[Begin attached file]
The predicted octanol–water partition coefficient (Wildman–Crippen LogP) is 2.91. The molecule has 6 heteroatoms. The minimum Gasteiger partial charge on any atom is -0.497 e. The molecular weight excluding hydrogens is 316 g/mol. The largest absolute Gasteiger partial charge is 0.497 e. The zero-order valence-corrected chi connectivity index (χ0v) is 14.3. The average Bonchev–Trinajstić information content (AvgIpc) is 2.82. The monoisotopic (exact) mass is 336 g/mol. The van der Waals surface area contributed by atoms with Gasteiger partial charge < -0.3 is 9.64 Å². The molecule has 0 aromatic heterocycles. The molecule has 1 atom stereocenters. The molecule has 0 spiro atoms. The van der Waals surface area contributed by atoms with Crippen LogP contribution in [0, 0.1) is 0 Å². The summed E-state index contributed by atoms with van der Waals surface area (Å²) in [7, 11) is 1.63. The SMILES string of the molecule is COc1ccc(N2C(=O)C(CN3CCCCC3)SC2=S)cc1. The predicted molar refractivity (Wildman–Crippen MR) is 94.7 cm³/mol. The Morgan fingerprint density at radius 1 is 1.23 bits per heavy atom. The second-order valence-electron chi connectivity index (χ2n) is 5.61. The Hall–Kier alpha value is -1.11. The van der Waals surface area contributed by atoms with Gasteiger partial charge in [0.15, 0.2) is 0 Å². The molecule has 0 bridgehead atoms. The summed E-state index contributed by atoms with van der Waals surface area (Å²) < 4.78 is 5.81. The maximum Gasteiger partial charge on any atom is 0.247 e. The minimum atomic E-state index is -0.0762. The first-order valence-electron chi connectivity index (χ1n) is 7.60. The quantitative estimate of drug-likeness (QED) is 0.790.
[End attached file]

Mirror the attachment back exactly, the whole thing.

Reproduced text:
The predicted octanol–water partition coefficient (Wildman–Crippen LogP) is 2.91. The molecule has 6 heteroatoms. The minimum Gasteiger partial charge on any atom is -0.497 e. The molecular weight excluding hydrogens is 316 g/mol. The largest absolute Gasteiger partial charge is 0.497 e. The zero-order valence-corrected chi connectivity index (χ0v) is 14.3. The average Bonchev–Trinajstić information content (AvgIpc) is 2.82. The monoisotopic (exact) mass is 336 g/mol. The van der Waals surface area contributed by atoms with Gasteiger partial charge < -0.3 is 9.64 Å². The molecule has 0 aromatic heterocycles. The molecule has 1 atom stereocenters. The molecule has 0 spiro atoms. The van der Waals surface area contributed by atoms with Crippen LogP contribution in [0, 0.1) is 0 Å². The summed E-state index contributed by atoms with van der Waals surface area (Å²) in [7, 11) is 1.63. The SMILES string of the molecule is COc1ccc(N2C(=O)C(CN3CCCCC3)SC2=S)cc1. The predicted molar refractivity (Wildman–Crippen MR) is 94.7 cm³/mol. The Morgan fingerprint density at radius 1 is 1.23 bits per heavy atom. The second-order valence-electron chi connectivity index (χ2n) is 5.61. The Hall–Kier alpha value is -1.11. The van der Waals surface area contributed by atoms with Gasteiger partial charge in [0.15, 0.2) is 0 Å². The molecule has 0 bridgehead atoms. The summed E-state index contributed by atoms with van der Waals surface area (Å²) < 4.78 is 5.81. The maximum Gasteiger partial charge on any atom is 0.247 e. The minimum atomic E-state index is -0.0762. The first-order valence-electron chi connectivity index (χ1n) is 7.60. The quantitative estimate of drug-likeness (QED) is 0.790.